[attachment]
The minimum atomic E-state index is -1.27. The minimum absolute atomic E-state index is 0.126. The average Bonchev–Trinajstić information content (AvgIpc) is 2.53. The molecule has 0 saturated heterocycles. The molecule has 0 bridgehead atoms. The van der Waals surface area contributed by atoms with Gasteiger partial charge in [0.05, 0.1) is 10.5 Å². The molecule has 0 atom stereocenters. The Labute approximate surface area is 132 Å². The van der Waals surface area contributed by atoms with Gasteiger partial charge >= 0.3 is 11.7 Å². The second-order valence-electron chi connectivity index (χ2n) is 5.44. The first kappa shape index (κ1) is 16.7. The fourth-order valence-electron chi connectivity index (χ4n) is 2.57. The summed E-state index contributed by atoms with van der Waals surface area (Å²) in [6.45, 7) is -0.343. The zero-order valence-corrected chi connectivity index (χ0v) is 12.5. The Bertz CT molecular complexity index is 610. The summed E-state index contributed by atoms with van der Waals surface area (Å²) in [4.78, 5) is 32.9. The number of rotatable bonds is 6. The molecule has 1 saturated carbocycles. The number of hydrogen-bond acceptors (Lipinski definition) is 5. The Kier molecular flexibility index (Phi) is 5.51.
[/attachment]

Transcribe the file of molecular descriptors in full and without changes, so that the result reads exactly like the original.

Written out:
The minimum atomic E-state index is -1.27. The minimum absolute atomic E-state index is 0.126. The average Bonchev–Trinajstić information content (AvgIpc) is 2.53. The molecule has 0 saturated heterocycles. The molecule has 0 bridgehead atoms. The van der Waals surface area contributed by atoms with Gasteiger partial charge in [0.05, 0.1) is 10.5 Å². The molecule has 0 atom stereocenters. The Labute approximate surface area is 132 Å². The van der Waals surface area contributed by atoms with Gasteiger partial charge >= 0.3 is 11.7 Å². The second-order valence-electron chi connectivity index (χ2n) is 5.44. The first kappa shape index (κ1) is 16.7. The fourth-order valence-electron chi connectivity index (χ4n) is 2.57. The summed E-state index contributed by atoms with van der Waals surface area (Å²) in [6.45, 7) is -0.343. The zero-order valence-corrected chi connectivity index (χ0v) is 12.5. The Bertz CT molecular complexity index is 610. The summed E-state index contributed by atoms with van der Waals surface area (Å²) in [4.78, 5) is 32.9. The number of rotatable bonds is 6. The molecule has 1 saturated carbocycles. The number of hydrogen-bond acceptors (Lipinski definition) is 5. The Kier molecular flexibility index (Phi) is 5.51.